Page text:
It is not always easy to scale Drupal -- not because Drupal sucks, but simply because scaling the LAMP stack (including Drupal) takes no small amount of skill. You need to buy the right hardware, install load balancers, setup MySQL servers in master-slave mode, setup static file servers, setup web servers, get PHP working with an opcode cacher, tie in a distributed memory object caching system like memcached, integrate with a content delivery network, watch security advisories for every component in your system and configure and tune the hell out of everything.

Either you can do all of the above yourself, or you outsource it to a company that knows how to do this for you. Both are non-trivial and I can count the number of truly qualified companies on one hand. Tag1 Consulting is one of the few Drupal companies that excel at this, in case you're wondering.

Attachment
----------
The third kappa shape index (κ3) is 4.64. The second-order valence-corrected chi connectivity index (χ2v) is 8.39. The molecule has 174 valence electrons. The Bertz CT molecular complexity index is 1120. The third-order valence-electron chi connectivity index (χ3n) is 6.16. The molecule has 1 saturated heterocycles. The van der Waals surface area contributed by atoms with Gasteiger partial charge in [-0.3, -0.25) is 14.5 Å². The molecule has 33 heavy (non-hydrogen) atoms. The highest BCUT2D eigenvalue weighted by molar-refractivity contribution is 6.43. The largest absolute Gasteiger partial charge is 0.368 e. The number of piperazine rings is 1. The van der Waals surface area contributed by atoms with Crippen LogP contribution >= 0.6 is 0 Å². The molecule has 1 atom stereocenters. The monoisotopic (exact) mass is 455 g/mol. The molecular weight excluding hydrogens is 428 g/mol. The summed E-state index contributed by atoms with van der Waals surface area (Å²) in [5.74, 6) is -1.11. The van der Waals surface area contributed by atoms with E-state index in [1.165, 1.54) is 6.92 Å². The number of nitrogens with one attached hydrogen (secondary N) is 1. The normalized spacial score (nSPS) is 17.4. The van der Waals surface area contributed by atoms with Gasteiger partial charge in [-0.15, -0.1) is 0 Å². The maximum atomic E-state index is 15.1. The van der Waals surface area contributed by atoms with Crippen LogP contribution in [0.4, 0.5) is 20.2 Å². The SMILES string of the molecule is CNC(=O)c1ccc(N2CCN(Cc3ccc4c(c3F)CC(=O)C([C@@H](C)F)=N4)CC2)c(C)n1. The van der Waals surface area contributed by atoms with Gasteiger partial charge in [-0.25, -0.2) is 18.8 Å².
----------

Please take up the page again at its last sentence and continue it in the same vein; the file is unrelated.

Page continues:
My experience is that MySQL takes the most skill and effort to scale. While proxy-based solutions like MySQL Proxy look promising, I don't see strong signals about it becoming fundamentally easier for mere mortals to scale MySQL.

It is not unlikely that in the future, scaling a Drupal site is done using a radically different model. Amazon EC2, Google App Engine and even Sun Caroline are examples of the hosting revolution that is ahead of us. What is interesting is how these systems already seem to evolve: Amazon EC2 allows you to launch any number of servers but you are pretty much on your own to take advantage of them. Like, you still have to pick the operating system, install and configure MySQL, Apache, PHP and Drupal. Not to mention the fact that you don't have access to a good persistent storage mechanism. No, Amazon S3 doesn't qualify, and yes, they are working to fix this by adding Elastic IP addresses and Availability Zones. Either way, Amazon doesn't make it easier to scale Drupal. Frankly, all it does is making capacity planning a bit easier ...